(Reuters) - Drugmaker Insys Therapeutics Inc on Thursday won court approval to sell its flagship fentanyl spray to a buyer who agreed to only market the drug for use by cancer patients, in response to concerns about the product’s role in fueling the opioid epidemic.
The decision by U.S. Bankruptcy Judge Kevin Gross in Wilmington, Delaware, marked the first time a bankruptcy court approved the sale of an opioid amid an epidemic that has been blamed for nearly 400,000 overdose deaths between 1999 and 2017.
The ruling cleared the way for the drug, Subsys, to be sold to Wyoming-based BTcP Pharma LLC, which belongs to the MMB Healthcare network of pharmaceutical companies. In exchange, Insys will receive royalties it estimated could reach $20 million. That will raise money to satisfy creditors.
“Obviously all were concerned with the purchaser of the product,” Gross said. “There is a crisis in this country and we’re all still trying to get a handle on it.”
The question of how to deal with a bankrupt drugmaker’s opioid could ultimately emerge in the case of OxyContin maker Purdue Pharma LP, which filed for bankruptcy on Sunday in an effort to resolve more than more than 2,600 lawsuits alleging it helped fueled the opioid epidemic.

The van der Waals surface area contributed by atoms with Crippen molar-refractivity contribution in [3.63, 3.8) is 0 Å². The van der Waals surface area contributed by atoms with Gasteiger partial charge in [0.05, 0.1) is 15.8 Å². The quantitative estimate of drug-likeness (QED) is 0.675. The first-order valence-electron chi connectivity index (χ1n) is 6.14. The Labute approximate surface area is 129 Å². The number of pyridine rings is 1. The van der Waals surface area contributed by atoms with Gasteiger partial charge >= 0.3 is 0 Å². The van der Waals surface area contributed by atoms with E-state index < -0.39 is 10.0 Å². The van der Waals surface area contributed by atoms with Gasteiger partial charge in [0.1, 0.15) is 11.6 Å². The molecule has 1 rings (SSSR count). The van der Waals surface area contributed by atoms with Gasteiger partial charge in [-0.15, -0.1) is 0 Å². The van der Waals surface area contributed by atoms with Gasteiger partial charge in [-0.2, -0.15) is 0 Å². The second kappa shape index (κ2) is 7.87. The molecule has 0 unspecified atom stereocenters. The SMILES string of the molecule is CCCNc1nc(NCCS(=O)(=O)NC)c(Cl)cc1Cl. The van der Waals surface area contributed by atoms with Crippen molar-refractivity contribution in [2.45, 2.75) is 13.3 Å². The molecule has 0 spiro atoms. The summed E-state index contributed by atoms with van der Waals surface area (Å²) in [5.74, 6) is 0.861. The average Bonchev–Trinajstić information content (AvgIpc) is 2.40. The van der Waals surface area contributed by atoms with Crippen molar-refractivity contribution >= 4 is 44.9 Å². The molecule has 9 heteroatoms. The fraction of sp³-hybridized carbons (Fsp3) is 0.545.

Six state attorneys general initially objected to the sale of Subsys, saying they were concerned it could perpetuate conduct Insys engaged in before filing for bankruptcy when the company was accused of paying doctors kickbacks to prescribe the drug.
Subsys contains fentanyl, an opioid 100 times stronger than morphine, and the U.S. Food and Drug Administration has only approved it to treat pain in cancer patients.
The states said Insys’ conduct resulted in the addictive drug being prescribed to a wide array of patients who did not have cancer.
The states withdrew those objections after BTcP’s owner, Michael Burke, committed to restrictions on the marketing and distribution of Subsys to ensure it is only prescribed for cancer patients.
Insys filed for Chapter 11 bankruptcy protection in June shortly after striking a $225 million settlement with the U.S. Justice Department resolving claims it bribed doctors to prescribe Subsys to patient who often did not have cancer.
Several former executives and employees of Insys have faced criminal charges, including John Kapoor, Insys’ wealthy founder and former chairman, who with four other former executives was convicted of racketeering conspiracy in May.
Kapoor has denied wrongdoing and is expected to appeal.
Reporting by Nate Raymond in Boston; Editing by Noeleen Walder and Cynthia Osterman
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